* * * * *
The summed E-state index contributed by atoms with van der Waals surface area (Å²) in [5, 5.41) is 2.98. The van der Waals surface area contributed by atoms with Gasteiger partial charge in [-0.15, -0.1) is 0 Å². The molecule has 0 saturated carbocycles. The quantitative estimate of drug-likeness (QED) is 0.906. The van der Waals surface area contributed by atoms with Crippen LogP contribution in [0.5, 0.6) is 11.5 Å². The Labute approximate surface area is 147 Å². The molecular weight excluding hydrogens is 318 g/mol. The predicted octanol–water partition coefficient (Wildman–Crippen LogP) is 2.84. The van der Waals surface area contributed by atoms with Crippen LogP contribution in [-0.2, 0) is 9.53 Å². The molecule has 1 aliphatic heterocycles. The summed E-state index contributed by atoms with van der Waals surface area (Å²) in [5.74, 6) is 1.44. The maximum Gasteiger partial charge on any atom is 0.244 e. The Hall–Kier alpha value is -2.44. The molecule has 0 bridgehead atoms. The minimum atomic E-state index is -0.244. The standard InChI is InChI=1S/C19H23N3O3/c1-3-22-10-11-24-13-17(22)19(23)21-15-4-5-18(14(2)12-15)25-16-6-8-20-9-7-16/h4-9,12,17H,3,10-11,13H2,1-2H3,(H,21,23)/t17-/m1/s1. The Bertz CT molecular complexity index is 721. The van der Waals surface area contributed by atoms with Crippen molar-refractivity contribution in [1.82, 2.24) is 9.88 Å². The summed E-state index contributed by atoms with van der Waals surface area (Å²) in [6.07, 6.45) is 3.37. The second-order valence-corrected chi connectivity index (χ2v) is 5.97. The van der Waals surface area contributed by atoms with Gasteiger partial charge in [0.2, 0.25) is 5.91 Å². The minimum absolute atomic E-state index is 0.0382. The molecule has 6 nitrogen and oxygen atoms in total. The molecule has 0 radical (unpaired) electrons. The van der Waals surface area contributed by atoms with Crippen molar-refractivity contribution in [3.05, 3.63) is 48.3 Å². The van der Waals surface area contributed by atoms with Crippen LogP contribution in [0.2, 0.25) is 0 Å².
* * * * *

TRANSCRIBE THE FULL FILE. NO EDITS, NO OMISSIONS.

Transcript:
The summed E-state index contributed by atoms with van der Waals surface area (Å²) in [5, 5.41) is 2.98. The van der Waals surface area contributed by atoms with Gasteiger partial charge in [-0.15, -0.1) is 0 Å². The molecule has 0 saturated carbocycles. The quantitative estimate of drug-likeness (QED) is 0.906. The van der Waals surface area contributed by atoms with Crippen LogP contribution in [0.5, 0.6) is 11.5 Å². The Labute approximate surface area is 147 Å². The molecular weight excluding hydrogens is 318 g/mol. The predicted octanol–water partition coefficient (Wildman–Crippen LogP) is 2.84. The van der Waals surface area contributed by atoms with Crippen LogP contribution in [-0.2, 0) is 9.53 Å². The molecule has 1 aliphatic heterocycles. The summed E-state index contributed by atoms with van der Waals surface area (Å²) in [5.74, 6) is 1.44. The maximum Gasteiger partial charge on any atom is 0.244 e. The Hall–Kier alpha value is -2.44. The molecule has 0 bridgehead atoms. The minimum atomic E-state index is -0.244. The standard InChI is InChI=1S/C19H23N3O3/c1-3-22-10-11-24-13-17(22)19(23)21-15-4-5-18(14(2)12-15)25-16-6-8-20-9-7-16/h4-9,12,17H,3,10-11,13H2,1-2H3,(H,21,23)/t17-/m1/s1. The Bertz CT molecular complexity index is 721. The van der Waals surface area contributed by atoms with Crippen molar-refractivity contribution in [1.82, 2.24) is 9.88 Å². The summed E-state index contributed by atoms with van der Waals surface area (Å²) in [6.07, 6.45) is 3.37. The second-order valence-corrected chi connectivity index (χ2v) is 5.97. The van der Waals surface area contributed by atoms with Gasteiger partial charge in [0.2, 0.25) is 5.91 Å². The minimum absolute atomic E-state index is 0.0382. The molecule has 6 nitrogen and oxygen atoms in total. The molecule has 0 radical (unpaired) electrons. The van der Waals surface area contributed by atoms with Crippen molar-refractivity contribution in [3.05, 3.63) is 48.3 Å². The van der Waals surface area contributed by atoms with Crippen LogP contribution in [0.2, 0.25) is 0 Å².